Magnesium and phosphate relationship

Disorders Involving Calcium, Phosphorus, and Magnesium

magnesium and phosphate relationship

UpToDate, electronic clinical resource tool for physicians and patients that provides information on Adult Primary Care and Internal Medicine, Allergy and. In our presentation we will attempt to explore the relationship between the. Serum Magnesium Tubular Reabsorption Serum Phosphorus Phosphate Depletion. The increase in dialysate magnesium resulted in a decrease in serum PTH, calcium, and phosphate concentration, while a decreased dialysate magnesium .

When body stores of these ions decline significantly, gastrointestinal absorption, bone resorption, and renal tubular reabsorption increase to normalize their levels. Under physiologic conditions, the whole body balance of calcium, phosphate, and magnesium is maintained by fine adjustments of urinary excretion to equal the net intake. This review discusses how calcium, phosphate, and magnesium are handled by the kidneys.

The kidney plays a critical role in regulating serum levels of these ions.

Effect of magnesium on phosphorus and calcium metabolism.

Regulation of calcium, phosphate, and magnesium occurs in different parts of the nephron and involves a number of different channels, transporters, and pathways. Below we describe the mechanisms governing renal control of these ions. Calcium The total amount of calcium in the human body ranges from to g. Serum calcium concentration is held in a very narrow range in both spaces. Calcium serves a vital role in nerve impulse transmission, muscular contraction, blood coagulation, hormone secretion, and intercellular adhesion 12.

Gastrointestinal Absorption of Calcium Calcium balance is tightly regulated by the concerted action of calcium absorption in the intestine, reabsorption in the kidney, and exchange from bone, which are all under the control of the calciotropic hormones that are released upon a demand for calcium Figure 1A.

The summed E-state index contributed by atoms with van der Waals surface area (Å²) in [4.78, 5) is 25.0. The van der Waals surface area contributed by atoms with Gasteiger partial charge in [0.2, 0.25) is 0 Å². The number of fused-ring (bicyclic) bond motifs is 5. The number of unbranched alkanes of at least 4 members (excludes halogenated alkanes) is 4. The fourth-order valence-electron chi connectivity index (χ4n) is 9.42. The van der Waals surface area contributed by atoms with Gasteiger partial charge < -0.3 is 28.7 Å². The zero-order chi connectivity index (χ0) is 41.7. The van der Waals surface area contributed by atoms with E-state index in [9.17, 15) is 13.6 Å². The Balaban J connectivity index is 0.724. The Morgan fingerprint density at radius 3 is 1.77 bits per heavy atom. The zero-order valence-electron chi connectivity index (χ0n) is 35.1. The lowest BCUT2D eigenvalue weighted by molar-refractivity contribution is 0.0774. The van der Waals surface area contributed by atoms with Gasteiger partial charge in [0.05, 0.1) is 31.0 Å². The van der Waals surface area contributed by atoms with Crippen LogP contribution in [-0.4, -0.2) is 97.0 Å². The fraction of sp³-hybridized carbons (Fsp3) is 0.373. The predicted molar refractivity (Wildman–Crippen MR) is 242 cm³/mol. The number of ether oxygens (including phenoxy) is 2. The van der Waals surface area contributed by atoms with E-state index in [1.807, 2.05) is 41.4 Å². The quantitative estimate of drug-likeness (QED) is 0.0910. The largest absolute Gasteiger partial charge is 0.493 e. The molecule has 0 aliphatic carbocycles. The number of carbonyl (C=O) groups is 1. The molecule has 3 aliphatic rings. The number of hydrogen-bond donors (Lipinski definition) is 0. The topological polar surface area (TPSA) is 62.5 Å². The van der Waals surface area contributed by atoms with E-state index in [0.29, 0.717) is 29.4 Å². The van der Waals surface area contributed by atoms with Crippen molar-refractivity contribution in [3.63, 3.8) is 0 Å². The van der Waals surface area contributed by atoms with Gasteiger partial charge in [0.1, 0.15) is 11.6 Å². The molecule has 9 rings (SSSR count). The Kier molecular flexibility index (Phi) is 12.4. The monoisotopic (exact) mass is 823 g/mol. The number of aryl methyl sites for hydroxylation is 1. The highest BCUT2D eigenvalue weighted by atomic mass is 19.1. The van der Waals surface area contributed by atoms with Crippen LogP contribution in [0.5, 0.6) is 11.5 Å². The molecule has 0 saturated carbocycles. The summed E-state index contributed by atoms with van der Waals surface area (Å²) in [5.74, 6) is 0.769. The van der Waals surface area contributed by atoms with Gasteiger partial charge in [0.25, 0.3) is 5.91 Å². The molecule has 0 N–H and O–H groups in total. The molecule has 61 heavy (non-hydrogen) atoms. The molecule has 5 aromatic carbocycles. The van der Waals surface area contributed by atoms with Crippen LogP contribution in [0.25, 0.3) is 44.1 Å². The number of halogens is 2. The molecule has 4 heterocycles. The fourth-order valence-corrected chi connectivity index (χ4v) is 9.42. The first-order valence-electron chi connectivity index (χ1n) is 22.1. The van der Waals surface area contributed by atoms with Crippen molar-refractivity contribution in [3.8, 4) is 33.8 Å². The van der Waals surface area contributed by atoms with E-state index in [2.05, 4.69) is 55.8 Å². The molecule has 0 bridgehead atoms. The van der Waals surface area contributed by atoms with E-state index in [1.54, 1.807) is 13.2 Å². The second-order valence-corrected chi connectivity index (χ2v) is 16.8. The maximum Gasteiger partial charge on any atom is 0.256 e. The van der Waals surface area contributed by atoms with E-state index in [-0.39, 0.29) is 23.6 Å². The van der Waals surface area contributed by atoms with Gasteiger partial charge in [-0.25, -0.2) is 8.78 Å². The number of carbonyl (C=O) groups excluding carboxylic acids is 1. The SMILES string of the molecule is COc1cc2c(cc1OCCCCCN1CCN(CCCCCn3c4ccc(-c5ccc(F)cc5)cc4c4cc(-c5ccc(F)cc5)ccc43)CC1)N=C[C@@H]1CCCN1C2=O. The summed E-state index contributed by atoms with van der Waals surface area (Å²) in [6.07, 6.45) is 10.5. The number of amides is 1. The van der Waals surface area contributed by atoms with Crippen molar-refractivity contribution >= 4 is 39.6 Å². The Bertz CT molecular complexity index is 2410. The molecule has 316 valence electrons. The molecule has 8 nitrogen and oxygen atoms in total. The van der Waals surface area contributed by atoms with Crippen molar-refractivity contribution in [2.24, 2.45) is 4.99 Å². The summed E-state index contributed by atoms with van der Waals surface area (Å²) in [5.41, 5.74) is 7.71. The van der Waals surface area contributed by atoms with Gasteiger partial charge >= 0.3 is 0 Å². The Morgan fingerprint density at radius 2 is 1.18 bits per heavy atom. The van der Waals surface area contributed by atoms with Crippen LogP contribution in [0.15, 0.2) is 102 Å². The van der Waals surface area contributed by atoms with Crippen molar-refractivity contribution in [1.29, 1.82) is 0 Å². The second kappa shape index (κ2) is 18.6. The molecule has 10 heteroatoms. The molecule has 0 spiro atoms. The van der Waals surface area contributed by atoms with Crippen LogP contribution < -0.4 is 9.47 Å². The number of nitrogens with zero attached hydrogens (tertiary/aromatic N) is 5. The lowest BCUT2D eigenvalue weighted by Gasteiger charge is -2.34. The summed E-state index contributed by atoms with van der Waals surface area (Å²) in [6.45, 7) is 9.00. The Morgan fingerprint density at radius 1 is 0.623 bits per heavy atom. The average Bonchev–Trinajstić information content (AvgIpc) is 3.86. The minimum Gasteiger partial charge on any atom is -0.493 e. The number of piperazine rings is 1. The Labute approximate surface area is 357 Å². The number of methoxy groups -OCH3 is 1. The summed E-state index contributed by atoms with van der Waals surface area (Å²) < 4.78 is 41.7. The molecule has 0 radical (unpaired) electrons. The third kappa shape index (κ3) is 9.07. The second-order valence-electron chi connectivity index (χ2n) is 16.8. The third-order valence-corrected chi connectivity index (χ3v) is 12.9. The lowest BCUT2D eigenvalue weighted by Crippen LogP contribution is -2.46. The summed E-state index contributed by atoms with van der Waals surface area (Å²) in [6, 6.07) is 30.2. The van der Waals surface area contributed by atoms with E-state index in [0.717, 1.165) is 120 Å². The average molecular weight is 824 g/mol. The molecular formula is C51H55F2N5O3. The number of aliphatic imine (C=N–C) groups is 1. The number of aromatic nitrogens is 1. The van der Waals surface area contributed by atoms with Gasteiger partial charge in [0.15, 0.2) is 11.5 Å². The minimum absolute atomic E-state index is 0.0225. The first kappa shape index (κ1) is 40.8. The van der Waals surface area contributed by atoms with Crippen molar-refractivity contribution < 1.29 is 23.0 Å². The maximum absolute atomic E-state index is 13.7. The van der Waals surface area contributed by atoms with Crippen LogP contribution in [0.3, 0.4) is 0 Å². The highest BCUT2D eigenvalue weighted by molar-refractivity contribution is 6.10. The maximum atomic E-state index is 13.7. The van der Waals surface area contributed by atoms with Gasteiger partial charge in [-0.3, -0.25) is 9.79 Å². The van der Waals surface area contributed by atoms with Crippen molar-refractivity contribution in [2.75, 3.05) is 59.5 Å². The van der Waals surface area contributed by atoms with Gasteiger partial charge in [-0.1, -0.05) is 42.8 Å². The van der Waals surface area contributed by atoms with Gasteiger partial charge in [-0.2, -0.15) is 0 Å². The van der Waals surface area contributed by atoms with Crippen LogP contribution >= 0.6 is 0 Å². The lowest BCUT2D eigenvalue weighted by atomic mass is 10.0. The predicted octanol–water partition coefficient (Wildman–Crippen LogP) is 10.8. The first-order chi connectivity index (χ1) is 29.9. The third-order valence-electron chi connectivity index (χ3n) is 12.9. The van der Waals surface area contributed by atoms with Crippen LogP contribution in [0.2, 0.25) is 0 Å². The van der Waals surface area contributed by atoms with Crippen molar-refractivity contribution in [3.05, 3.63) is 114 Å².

Likewise, increases in calcium concentration lead to inhibition of PTH synthesis and release. PTH acts on bone and kidney tissue; it stimulates bone turnover, which results in release of calcium into the extracellular fluid. In the renal tubules, PTH stimulates reabsorption of calcium and loss of phosphate ions. PTH actually promotes the final activation step of vitamin D the 1-hydoxylation step in the renal tubular cells.

Calcitonin, released from the parafollicular cells of the thyroid gland in response to high levels of ionized calcium, will decrease calcium resorption from bone.

However, calcitonin does not appear to be physiologically important in humans. Abnormalities in Calcium Concentration Hypercalcemia Link with Hyperparathyroidism This condition is most commonly associated with asymptomatic elevation of total and ionized calcium levels.

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Most cases result from a single parathyroid adenoma. Nephrolithiasis is the most common clinical problem, whereas overt bone disease is uncommon.

PTH concentrations are inappropriately elevated in hyperparathyroidism. In this condition, serum inorganic phosphate levels may be low, and there may be a non—anion gap metabolic acidosis.

Calcium, Magnesium, and Phosphate | Laboratory Medicine | Oxford Academic

Hyperparathyroidism may occur as an isolated disorder; however, it can also herald the presence of multiple endocrine neoplasia MEN syndrome, in the form of variant MEN1 or MEN2.

There are different isoforms of this protein, which is widely expressed in many tissues. HHM is frequently associated with severe hypercalcemia at levels of greater than 13 mg per dL 3. Hypercalcemia due to local malignant lytic effects.

This condition is classically observed in multiple myeloma but may also occur in other hematologic malignant neoplasms. This entity is, therefore, a local osteolytic hypercalcemia. This has been particularly noted in sarcoidosis. It arises as a consequence of a mutation in the calcium-sensing receptor found on parathyroid and renal tubule cells. The condition involves excessive renal reabsorption of calcium, whereas the PTH level may be slightly elevated.

FHH may be mistaken for hyperparathyroidism. Hypocalcemia The most common cause of hypocalcemia is renal failure. Hypocalcemia and hyperphosphatemia are hallmarks of end-stage renal disease, as is an elevated PTH level. The latter represents secondary hyperparathyroidism—the PTH responds to the low amount of calcium in an attempt to elevate the serum concentration. Less common causes of hypocalcemia include the following: Hypoparathyroidism—Acquired hypoparathyroidism may follow surgical removal of or damage to the parathyroid glands during thyroid surgery.

Radiation, infiltrative disorders, or autoimmune disease may also damage the parathyroid glands. Vitamin D deficiency—Classic nutritional rickets follows depletion of vitamin D resulting from nutritional deprivation and poor exposure to sunlight. In the absence of adequate vitamin D, calcium uptake from the gastrointestinal tract is impaired.

PTH concentrations will be high in an attempt to compensate for the inadequate calcium absorption.

magnesium and phosphate relationship